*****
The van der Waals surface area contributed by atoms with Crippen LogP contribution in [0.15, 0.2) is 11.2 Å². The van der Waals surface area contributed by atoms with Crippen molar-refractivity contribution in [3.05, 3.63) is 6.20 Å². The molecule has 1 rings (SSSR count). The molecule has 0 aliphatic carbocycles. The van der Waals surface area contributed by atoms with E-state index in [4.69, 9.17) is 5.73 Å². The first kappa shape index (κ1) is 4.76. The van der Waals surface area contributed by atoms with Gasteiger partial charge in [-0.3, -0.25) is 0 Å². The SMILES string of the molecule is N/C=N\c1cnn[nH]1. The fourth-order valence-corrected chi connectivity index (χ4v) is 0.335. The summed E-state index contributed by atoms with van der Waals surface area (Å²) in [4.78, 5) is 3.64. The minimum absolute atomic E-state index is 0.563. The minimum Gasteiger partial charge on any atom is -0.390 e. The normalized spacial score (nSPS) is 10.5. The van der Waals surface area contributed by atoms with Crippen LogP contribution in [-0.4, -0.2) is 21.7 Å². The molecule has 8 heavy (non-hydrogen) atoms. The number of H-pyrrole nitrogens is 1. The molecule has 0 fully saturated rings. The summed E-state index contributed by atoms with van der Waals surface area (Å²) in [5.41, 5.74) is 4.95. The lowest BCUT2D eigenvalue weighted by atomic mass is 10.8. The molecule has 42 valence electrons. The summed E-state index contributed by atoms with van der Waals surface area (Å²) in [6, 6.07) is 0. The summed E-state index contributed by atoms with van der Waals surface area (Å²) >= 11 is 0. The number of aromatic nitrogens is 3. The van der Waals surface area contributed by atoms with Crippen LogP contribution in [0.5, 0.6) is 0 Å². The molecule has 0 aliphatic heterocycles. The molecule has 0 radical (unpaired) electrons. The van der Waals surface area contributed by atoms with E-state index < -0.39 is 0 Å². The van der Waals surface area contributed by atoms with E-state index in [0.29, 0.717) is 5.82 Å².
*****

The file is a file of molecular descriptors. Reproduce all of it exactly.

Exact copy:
The van der Waals surface area contributed by atoms with Crippen LogP contribution in [0.15, 0.2) is 11.2 Å². The van der Waals surface area contributed by atoms with Crippen molar-refractivity contribution in [3.05, 3.63) is 6.20 Å². The molecule has 1 rings (SSSR count). The molecule has 0 aliphatic carbocycles. The van der Waals surface area contributed by atoms with E-state index in [4.69, 9.17) is 5.73 Å². The first kappa shape index (κ1) is 4.76. The van der Waals surface area contributed by atoms with Gasteiger partial charge in [-0.3, -0.25) is 0 Å². The SMILES string of the molecule is N/C=N\c1cnn[nH]1. The fourth-order valence-corrected chi connectivity index (χ4v) is 0.335. The summed E-state index contributed by atoms with van der Waals surface area (Å²) in [4.78, 5) is 3.64. The minimum absolute atomic E-state index is 0.563. The minimum Gasteiger partial charge on any atom is -0.390 e. The normalized spacial score (nSPS) is 10.5. The van der Waals surface area contributed by atoms with Crippen LogP contribution in [-0.4, -0.2) is 21.7 Å². The molecule has 8 heavy (non-hydrogen) atoms. The number of H-pyrrole nitrogens is 1. The molecule has 0 fully saturated rings. The summed E-state index contributed by atoms with van der Waals surface area (Å²) in [5.41, 5.74) is 4.95. The lowest BCUT2D eigenvalue weighted by atomic mass is 10.8. The molecule has 42 valence electrons. The summed E-state index contributed by atoms with van der Waals surface area (Å²) in [6, 6.07) is 0. The summed E-state index contributed by atoms with van der Waals surface area (Å²) >= 11 is 0. The number of aromatic nitrogens is 3. The van der Waals surface area contributed by atoms with Crippen LogP contribution in [0.5, 0.6) is 0 Å². The molecule has 0 aliphatic heterocycles. The molecule has 0 radical (unpaired) electrons. The van der Waals surface area contributed by atoms with E-state index < -0.39 is 0 Å². The van der Waals surface area contributed by atoms with E-state index in [0.29, 0.717) is 5.82 Å².